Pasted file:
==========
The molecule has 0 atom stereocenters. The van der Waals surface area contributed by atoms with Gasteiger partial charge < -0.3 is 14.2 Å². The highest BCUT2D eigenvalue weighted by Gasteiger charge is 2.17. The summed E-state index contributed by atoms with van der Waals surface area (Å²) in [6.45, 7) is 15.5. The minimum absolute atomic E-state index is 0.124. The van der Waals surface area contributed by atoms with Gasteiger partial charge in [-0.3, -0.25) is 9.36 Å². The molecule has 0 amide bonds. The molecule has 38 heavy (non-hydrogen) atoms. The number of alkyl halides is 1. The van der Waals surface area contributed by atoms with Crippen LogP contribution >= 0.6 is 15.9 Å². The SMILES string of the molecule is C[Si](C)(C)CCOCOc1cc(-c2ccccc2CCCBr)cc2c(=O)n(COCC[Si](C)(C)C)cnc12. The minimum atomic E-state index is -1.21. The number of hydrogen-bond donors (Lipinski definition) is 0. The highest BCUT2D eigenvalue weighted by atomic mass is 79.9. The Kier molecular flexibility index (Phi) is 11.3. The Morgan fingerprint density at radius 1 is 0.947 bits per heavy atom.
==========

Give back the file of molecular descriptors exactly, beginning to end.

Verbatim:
The molecule has 0 atom stereocenters. The van der Waals surface area contributed by atoms with Gasteiger partial charge < -0.3 is 14.2 Å². The highest BCUT2D eigenvalue weighted by Gasteiger charge is 2.17. The summed E-state index contributed by atoms with van der Waals surface area (Å²) in [6.45, 7) is 15.5. The minimum absolute atomic E-state index is 0.124. The van der Waals surface area contributed by atoms with Gasteiger partial charge in [-0.3, -0.25) is 9.36 Å². The molecule has 0 amide bonds. The molecule has 38 heavy (non-hydrogen) atoms. The number of alkyl halides is 1. The van der Waals surface area contributed by atoms with Crippen LogP contribution >= 0.6 is 15.9 Å². The SMILES string of the molecule is C[Si](C)(C)CCOCOc1cc(-c2ccccc2CCCBr)cc2c(=O)n(COCC[Si](C)(C)C)cnc12. The minimum atomic E-state index is -1.21. The number of hydrogen-bond donors (Lipinski definition) is 0. The highest BCUT2D eigenvalue weighted by atomic mass is 79.9. The Kier molecular flexibility index (Phi) is 11.3. The Morgan fingerprint density at radius 1 is 0.947 bits per heavy atom.